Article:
Lectionary Reflection for the Fifth Sunday in Lent, Year B
March 22, 2015
But this is the covenant that I will make with the house of Israel after those days, says the Lord: I will put my law within them, and I will write it on their hearts; and I will be their God, and they shall be my people. Jeremiah 31:33
Named and claimed in baptism: We are marked as beloved children of God with the sign of the cross. Water and Word comingle in one holy moment in time, and we are forever changed. Perhaps it is in this instant that the Creator of the cosmos also etches into fertile ground of our very hearts this covenantal instinct, this new thing that Jeremiah describes, and this radical interior language of faith.
The law God intends to put within the hearts of the house of Israel, this new covenant, comes at a time when the nation is broken, dispirited, and crumbling before the prophet’s very eyes. Yet God does not abandon the people, even when their hearts have turned from God’s divine love and life-giving law. God is faithful and promises to be known–not just in word and in teaching, but in the very DNA of the people.
In the gospel lesson for this week, some Greeks have come to the disciples asking to see Jesus. It would seem a simple request, but Jesus has something else in mind about vision and sight. Jesus is predicting his passion and death, telling the people gathered, “Now is the judgment of this world, now the ruler of this world will be driven out. And I, when I am lifted up from the earth, will draw all people to myself” (John 12:31-32). Indeed, this is what Jesus continues to do today, and people continue to come to see Jesus.
We come to see Jesus in bread and wine. We come to see Jesus in the faces of our sisters and brothers. We come to seek Jesus in image, in song, in words that paint a picture of our Lord. As disciples, we seek Jesus in the stranger, the poor, the marginalized, the imprisoned, and the outcast. Others who may not yet know our good news story come seeking, not even truly comprehending for what or whom they seek. Yes, we wish to see Jesus. We wish to be healed and whole and right, even when we cannot articulate in word or action this deep desire birthed in us. You, and I, and all of creation is made to be drawn into relationship with God.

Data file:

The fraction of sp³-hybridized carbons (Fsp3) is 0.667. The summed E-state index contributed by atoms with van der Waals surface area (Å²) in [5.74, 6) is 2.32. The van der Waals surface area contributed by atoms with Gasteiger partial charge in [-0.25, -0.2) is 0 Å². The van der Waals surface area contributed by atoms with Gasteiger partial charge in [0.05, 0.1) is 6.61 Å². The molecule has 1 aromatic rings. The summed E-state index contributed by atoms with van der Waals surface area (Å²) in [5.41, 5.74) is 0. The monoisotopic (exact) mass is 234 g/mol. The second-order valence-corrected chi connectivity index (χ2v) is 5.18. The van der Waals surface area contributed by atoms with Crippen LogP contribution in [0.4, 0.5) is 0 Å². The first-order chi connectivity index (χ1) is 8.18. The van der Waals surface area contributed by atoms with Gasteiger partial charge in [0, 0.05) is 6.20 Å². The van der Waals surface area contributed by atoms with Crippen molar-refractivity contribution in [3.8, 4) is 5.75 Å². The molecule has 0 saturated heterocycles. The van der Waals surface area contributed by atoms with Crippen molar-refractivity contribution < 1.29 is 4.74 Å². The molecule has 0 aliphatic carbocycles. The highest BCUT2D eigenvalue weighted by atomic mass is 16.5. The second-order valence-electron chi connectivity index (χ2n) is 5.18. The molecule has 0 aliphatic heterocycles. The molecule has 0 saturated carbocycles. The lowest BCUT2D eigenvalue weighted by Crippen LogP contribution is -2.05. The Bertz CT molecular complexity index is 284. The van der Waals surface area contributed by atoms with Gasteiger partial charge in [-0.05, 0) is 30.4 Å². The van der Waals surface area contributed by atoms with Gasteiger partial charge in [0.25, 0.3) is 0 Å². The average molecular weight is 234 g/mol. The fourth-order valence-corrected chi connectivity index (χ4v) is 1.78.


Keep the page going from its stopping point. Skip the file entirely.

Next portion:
When you gather for worship this week, consider the times in which we live. The church has lost its glory-day luster in many parts of Christendom. Our culture promotes a gospel of consumerism, of fragmentation and dissolution. We are held captive to our own desires and broken in so many ways. Globally we face challenges more daunting than ever before with poverty, famine, climate change, economic injustice, and warfare. And yet God is faithful. God does not abandon us. God has already written in our hearts the language of love that we so desperately need.
The challenge is to learn to speak this language, to hear it, to read it, to chew on the words and drink deeply of their meaning. God is with us always, and we are created to be God’s beloved. Even today, even in this age, God is doing a new thing. We are God’s people: forgiven, claimed, and treasured. This is the good news we have to share: life-giving and life-changing words of hope, grace, forgiveness, and love. Blessings on your teaching, preaching, and sharing of the good news.
So how does one incorporate stewardship into this week’s lessons? Consider inviting congregants to ponder how they are stewards of the mysteries of faith. We know that we have this language of the heart, this connection to God that goes deeper than mere language and symbol. The gift of faith is an incredible thing to tend and care for, as well as to share. Challenge congregants to identify one action this week they can take to tend and cultivate this gift, to strengthen it, and to share it. It might be that they commit to a discipline of prayer and holy listening. Perhaps they could look for “God sightings” in their daily life. What about committing to somehow share the good news with one person in word or deed? Stewardship involves all aspects of our life, and tending to our own faith life and sharing the good news is, indeed, the practice of good stewardship.
Planting seeds of hope and justice and love is a good topic to discuss in conjunction with this week’s Gospel lesson (John 12:20-33). Jesus says, “Very truly, I tell you, unless a grain of wheat falls into the earth and dies, it remains just a single grain, but if it dies, it bears much fruit” (Jn. 12:24). What kinds of seeds of hope, justice, and love can we sow? What parts of ourselves might have to die in the process (wants, desires, expectations, assumptions, etc.)? Jesus died so that all of creation might be saved and restored to its right order. We are partners with Christ in this restoration kingdom work. Discuss how we can be partners. What is the cost? What are the risks? The dangers? The joys? The rewards?
Usually Swedish hearts are reserved for Christmas trees, but why not make a purple Swedish heart for Lent? Have one ready made (here’s a link to a pattern), be ready to make one, and give kits in paper or plastic bags to each child, along with detailed instructions. On each strip of paper write the words of Jeremiah 31:33. Share in a simple way the story of God’s special heart covenant with the people of Israel and remind them that through Jesus we also have this “heart language.” Instruct the children to hang the heart somewhere they will see it each day for the remainder of Lent. Finish with a simple prayer, perhaps giving them a copy of the prayer to pray each day.
Photos: Micheal Gil, Matt Wi1son, and York Minster, Creative Commons. Thanks!